Adrian Blundell-Wignall, Director, OECD Directorate for Financial and Enterprise Affairs, Special Advisor to the Secretary-General on Financial Markets
The real economy will always seem to be disconnected from the financial economy during periods when the need for structural change is so overwhelming that it can hardly be otherwise. We have had the easiest monetary policy of any historical era outside of hyperinflations, and productivity fails to grow, economic activity is weak (particularly in Europe and China) and there is no sign of inflation. The 2016 edition of the OECD Business and Finance Outlook addresses the three main causes of this:
- The size and impact of the reversal of the supercycle centred on emerging economies.
- The problems with company productivity and growth in a global excess capacity situation.
- Forcing a zero time value for money onto investors distorts financial investment and works against long-term investment.
We focus on the first of these in this first taste of the 2016 Outlook to be released on 9 June 2016.
Many commentators simply do not seem to understand the sheer size of the supercycle now in reversal.
Two different economic systems butting are up against each other. The group of emerging economies, now comprising around half of the world economy, is not open and (via financial repression) has built up massive savings over a short period of time. These savings have been forced into investment with a heavy role of state industrial policy. Indeed, some very large economies are behaving as though they too can develop just like the small Asian Tigers in the post–1945 period. The other group of more open market based economies is responding to the reversal of the supercycle and other structural factors (such as the failure in some regions to deal with huge bank non-performing loan problems up front) mainly with monetary policy. But little is happening.
This is not so surprising. How big was this saving and investment rise? The sum of the world’s national saving (and investment) since the early 2000s has risen a startling 225%. Most of this occurred in a single country, China.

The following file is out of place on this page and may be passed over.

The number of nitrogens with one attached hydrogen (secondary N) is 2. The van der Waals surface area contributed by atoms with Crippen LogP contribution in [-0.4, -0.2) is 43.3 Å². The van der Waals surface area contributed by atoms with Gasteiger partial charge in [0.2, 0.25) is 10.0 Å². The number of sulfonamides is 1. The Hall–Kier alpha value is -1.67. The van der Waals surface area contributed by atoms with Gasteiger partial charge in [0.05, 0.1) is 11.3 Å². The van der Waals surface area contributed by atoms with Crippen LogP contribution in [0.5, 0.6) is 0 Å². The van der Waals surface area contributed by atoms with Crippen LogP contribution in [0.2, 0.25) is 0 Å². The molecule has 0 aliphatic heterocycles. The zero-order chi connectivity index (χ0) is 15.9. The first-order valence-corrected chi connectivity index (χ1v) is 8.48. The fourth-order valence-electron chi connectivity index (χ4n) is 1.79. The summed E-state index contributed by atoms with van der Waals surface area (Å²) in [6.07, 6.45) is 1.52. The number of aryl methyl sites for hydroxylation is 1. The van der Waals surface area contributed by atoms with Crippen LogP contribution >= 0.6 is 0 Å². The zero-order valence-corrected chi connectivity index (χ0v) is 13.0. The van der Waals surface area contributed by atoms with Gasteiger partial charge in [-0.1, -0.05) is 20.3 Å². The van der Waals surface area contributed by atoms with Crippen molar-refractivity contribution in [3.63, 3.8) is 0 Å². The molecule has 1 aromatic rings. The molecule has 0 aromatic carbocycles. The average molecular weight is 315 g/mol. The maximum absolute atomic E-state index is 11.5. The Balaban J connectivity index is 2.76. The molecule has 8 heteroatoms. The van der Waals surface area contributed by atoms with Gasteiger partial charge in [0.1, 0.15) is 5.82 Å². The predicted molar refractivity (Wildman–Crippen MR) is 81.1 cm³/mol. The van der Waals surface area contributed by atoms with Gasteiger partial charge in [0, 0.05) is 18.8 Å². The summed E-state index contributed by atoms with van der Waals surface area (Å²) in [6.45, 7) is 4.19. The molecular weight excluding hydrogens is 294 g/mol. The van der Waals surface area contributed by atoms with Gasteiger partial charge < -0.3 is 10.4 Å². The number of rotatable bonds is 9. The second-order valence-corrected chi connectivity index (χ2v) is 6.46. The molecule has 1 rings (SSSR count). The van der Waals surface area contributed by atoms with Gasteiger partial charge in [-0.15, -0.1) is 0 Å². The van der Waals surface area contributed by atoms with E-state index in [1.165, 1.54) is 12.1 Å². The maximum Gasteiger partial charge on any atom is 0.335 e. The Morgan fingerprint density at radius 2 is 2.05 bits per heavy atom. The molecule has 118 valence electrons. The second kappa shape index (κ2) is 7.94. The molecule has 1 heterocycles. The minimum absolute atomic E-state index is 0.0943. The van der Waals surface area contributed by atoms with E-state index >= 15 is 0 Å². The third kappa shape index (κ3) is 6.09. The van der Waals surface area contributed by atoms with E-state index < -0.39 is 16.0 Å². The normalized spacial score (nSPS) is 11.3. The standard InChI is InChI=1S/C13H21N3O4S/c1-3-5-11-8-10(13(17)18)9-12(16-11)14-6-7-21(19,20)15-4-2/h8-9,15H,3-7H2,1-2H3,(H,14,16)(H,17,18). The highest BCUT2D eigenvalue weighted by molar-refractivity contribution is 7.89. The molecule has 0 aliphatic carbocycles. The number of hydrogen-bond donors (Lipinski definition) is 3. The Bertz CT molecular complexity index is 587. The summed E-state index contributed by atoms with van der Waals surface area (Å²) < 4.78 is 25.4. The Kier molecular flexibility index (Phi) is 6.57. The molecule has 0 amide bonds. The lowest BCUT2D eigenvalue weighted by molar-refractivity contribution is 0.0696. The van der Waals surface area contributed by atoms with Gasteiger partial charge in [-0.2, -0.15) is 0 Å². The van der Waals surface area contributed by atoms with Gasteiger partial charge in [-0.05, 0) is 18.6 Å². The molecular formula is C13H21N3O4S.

This investment in emerging market economies (EMEs) has created massive overcapacity in the supercyle sectors, like steel, aluminium, cement, energy (particularly fossil fuels), transport (especially shipping), utilities and similar.
How do we know this other than by industry anecdotes and anti-dumping duties being imposed on emerging country’s exports, such as steel and aluminium?
Well, let’s have a look at the return on equity (ROE) based on 11,000 non-financial companies versus their cost of equity (COE) and their cost of capital (COK):
Excess capacity: ROE-COE and ROE-COK in advanced and emerging economies.
Declining in advanced economies; out of control in emerging economies.
Note: See Chapter 2 of the OECD Business and Finance Outlook 2016 for lists of advanced and emerging economies.
Source: OECD calculations, Bloomberg.
The ROE-COK is negative in EME companies, and spectacularly so versus the COE (which means managers can’t add value for shareholders). This is pulling down ROEs in advanced countries too.
Just how big is this supercycle investment? If only one point is to be taken from this year’s Outlook, let it be this: the size of investment related to the supercycle is much bigger than you think and its reversal is having an impact that monetary policy in advanced countries cannot hope to cope with.